Pre-2011, Trinity volunteers served two meals a month. Now they serve four monthly, in addition to the biweekly pantry. Maeder Connor thinks there’s a need for a community meal somewhere in Lakewood every day of the month, partly to help with the overflow the city pantries are experiencing. Seven open spots on the calendar remain.
“The Cleveland meals, God bless ‘em, I think the folks there have to be stressed from doing this every day,” she says.
The food poverty numbers tell a different story than the job numbers. All told, 40 percent more people in Ohio were served by food banks in 2014 compared to 2010, says Lisa Hamler-Fugitt, executive director of the Ohio Association of Food Banks (OAFB). In 2009, 30.9 percent of Ohioans had incomes below 200 percent of the poverty level — the standard to qualify for food assistance. Now, 34.1 percent of the state’s population qualifies for food assistance (or in laymen’s terms, a handout). In Allen County, where Lima sits, it’s a whopping 40 percent.
In the summer of 2014, Policy Matters, a nonpartisan Ohio economic research institute, analyzed Ohio’s Job and Family Services numbers to create a list of the state’s 12 largest occupations. Only four provided a median wage above poverty for a family of three. Only one — registered nurse — provided a self-sufficiency wage.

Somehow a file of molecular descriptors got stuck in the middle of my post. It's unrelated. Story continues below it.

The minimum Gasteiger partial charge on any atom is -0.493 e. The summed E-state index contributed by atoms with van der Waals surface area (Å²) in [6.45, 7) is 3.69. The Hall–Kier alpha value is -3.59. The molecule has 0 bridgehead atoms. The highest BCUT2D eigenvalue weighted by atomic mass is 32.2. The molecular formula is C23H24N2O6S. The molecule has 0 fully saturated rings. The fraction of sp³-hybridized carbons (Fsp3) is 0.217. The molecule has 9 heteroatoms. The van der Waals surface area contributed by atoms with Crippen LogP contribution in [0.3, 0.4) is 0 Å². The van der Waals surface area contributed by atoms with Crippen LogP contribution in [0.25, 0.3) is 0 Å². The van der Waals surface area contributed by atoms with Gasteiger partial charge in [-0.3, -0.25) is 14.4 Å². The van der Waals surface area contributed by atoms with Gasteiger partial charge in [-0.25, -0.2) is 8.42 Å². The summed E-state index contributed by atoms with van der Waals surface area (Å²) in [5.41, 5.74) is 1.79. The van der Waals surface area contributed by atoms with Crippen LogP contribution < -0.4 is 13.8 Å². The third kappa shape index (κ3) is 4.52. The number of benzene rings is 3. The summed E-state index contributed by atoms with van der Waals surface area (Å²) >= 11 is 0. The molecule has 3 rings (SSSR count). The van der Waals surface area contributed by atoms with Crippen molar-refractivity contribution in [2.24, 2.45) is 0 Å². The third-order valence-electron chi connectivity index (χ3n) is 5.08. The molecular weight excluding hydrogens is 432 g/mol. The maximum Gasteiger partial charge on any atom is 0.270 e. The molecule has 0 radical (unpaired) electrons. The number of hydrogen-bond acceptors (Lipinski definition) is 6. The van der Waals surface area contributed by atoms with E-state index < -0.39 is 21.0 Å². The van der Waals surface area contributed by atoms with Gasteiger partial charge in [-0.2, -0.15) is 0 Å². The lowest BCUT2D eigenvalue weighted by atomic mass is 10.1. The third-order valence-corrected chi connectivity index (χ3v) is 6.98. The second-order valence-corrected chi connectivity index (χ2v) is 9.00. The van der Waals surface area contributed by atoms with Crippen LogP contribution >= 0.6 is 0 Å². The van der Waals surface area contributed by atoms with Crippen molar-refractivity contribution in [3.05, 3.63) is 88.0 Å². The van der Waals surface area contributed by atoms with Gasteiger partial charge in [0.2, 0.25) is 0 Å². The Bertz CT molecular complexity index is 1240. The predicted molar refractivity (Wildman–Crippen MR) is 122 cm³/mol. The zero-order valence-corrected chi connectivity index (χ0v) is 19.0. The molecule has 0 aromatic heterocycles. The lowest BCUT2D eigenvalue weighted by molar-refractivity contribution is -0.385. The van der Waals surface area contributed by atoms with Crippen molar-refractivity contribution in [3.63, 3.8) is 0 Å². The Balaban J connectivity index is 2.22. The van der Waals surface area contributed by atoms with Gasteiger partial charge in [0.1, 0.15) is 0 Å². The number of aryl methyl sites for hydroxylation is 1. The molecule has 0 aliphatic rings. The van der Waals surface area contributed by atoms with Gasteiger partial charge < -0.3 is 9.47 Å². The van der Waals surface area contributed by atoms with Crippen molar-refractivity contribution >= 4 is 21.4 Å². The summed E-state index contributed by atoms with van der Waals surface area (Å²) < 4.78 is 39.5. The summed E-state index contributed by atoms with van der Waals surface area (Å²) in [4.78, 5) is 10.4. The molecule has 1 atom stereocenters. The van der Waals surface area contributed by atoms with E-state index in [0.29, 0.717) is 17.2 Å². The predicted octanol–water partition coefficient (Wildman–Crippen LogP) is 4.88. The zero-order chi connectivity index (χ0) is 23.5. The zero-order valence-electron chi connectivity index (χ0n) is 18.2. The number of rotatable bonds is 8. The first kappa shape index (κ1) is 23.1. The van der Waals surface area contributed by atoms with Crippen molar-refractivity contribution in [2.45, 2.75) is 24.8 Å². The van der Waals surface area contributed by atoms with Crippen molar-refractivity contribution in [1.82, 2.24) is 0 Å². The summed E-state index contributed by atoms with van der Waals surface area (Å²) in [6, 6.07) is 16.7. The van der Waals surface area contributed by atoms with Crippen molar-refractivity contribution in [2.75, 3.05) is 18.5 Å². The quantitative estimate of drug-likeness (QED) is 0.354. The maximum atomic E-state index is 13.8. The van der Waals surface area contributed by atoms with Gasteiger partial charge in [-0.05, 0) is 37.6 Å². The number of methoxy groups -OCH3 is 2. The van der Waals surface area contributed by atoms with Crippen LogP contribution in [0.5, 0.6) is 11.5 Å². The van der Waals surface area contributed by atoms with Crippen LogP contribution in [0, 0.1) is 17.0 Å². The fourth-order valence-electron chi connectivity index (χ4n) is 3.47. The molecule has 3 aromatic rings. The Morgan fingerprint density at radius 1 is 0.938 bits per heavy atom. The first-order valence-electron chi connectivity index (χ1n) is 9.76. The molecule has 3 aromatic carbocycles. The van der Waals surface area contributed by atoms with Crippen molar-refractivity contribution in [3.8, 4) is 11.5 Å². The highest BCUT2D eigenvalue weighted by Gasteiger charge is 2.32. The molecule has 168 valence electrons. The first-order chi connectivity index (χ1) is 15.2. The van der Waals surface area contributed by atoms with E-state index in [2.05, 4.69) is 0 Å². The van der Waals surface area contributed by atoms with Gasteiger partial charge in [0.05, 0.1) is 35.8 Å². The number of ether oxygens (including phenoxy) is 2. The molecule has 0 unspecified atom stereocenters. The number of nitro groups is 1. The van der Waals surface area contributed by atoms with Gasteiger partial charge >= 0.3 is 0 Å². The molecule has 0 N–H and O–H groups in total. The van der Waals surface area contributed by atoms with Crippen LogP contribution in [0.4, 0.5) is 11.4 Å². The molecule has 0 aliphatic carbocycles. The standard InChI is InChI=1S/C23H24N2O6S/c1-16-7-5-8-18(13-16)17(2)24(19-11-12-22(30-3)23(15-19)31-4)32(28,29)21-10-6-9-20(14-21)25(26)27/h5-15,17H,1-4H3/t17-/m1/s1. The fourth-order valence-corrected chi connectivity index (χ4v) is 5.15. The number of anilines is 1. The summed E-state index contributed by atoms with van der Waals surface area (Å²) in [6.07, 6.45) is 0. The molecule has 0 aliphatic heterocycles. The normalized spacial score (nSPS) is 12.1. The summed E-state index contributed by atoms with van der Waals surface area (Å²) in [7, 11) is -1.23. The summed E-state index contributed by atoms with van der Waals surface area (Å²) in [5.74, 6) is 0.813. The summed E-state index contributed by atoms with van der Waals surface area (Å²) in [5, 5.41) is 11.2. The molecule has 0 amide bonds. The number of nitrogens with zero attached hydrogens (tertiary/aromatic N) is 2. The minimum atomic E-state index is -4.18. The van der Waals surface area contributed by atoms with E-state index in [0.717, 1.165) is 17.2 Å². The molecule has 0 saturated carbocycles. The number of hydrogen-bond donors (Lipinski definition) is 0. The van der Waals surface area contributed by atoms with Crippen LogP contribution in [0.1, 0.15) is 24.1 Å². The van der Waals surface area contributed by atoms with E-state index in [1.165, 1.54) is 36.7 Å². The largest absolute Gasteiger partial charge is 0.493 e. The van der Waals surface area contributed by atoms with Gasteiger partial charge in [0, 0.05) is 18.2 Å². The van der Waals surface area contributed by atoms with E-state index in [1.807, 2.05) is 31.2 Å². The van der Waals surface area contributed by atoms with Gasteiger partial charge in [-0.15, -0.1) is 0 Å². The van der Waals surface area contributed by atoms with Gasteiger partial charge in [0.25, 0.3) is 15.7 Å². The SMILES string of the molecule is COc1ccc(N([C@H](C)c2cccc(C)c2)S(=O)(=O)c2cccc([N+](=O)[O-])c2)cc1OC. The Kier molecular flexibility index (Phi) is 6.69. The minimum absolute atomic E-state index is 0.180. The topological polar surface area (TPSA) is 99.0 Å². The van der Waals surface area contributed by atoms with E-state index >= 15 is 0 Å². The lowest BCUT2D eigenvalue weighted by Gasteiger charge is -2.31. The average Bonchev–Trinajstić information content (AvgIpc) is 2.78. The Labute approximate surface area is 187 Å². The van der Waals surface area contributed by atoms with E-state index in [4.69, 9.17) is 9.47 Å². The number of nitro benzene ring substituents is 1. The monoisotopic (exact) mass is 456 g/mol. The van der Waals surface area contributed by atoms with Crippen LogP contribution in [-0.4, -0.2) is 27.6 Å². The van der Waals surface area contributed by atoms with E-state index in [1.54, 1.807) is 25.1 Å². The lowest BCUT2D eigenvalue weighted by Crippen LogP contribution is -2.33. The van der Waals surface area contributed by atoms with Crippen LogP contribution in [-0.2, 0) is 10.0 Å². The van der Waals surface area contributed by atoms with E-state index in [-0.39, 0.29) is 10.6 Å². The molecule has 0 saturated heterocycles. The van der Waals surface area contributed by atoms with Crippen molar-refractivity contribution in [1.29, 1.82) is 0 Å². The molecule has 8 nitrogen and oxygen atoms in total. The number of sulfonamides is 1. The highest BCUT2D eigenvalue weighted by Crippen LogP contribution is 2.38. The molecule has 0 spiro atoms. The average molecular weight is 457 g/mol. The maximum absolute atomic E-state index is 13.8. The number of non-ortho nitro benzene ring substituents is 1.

“We think people are struggling and that to deny them food that is offered by the federal government works against people gaining traction in the labor market,” says Wendy Patton, Policy Matters’ senior project director.
From 2011-2013, according to a U.S. Department of Agriculture study, 16 percent of Ohioans were food insecure, higher than the percentages in Pennsylvania, Indiana, West Virginia, Illinois, and Michigan. Ohio was the only Rust Belt state with food insecurity significantly above the national average during those years.
Among all U.S. states, Ohio tied for first place with Mississippi, with 7.2 percent of its population assessed at “very low food insecurity” from 2011-2013. In the language of hunger policy, “food insecurity” means that getting food can be difficult — you have to rely on pantries or eat unhealthy food — but you have enough to eat. “Very low food insecurity” means, essentially, that at times you go hungry — you skip meals or lose weight because you don’t have a way to get enough food.
The self-sufficiency income — 200 percent of the poverty rate — for a family of three in Ohio is $39,500. That’s almost $20 an hour, working full-time. The minimum wage in Ohio, when it went up 15 cents in January, is $8.10.
“Ohio’s economy has radically changed, and we are now moving in the wrong direction,” says Hamler-Fugitt. “I keep saying to policy makers, ‘You don’t understand that the jobs you talk about coming into the state will not provide a basic self-sufficiency standard for individuals and working families.’ There are literally not enough hours in the day for folks to be able to work all of these low-wage jobs. It’s heartbreaking.”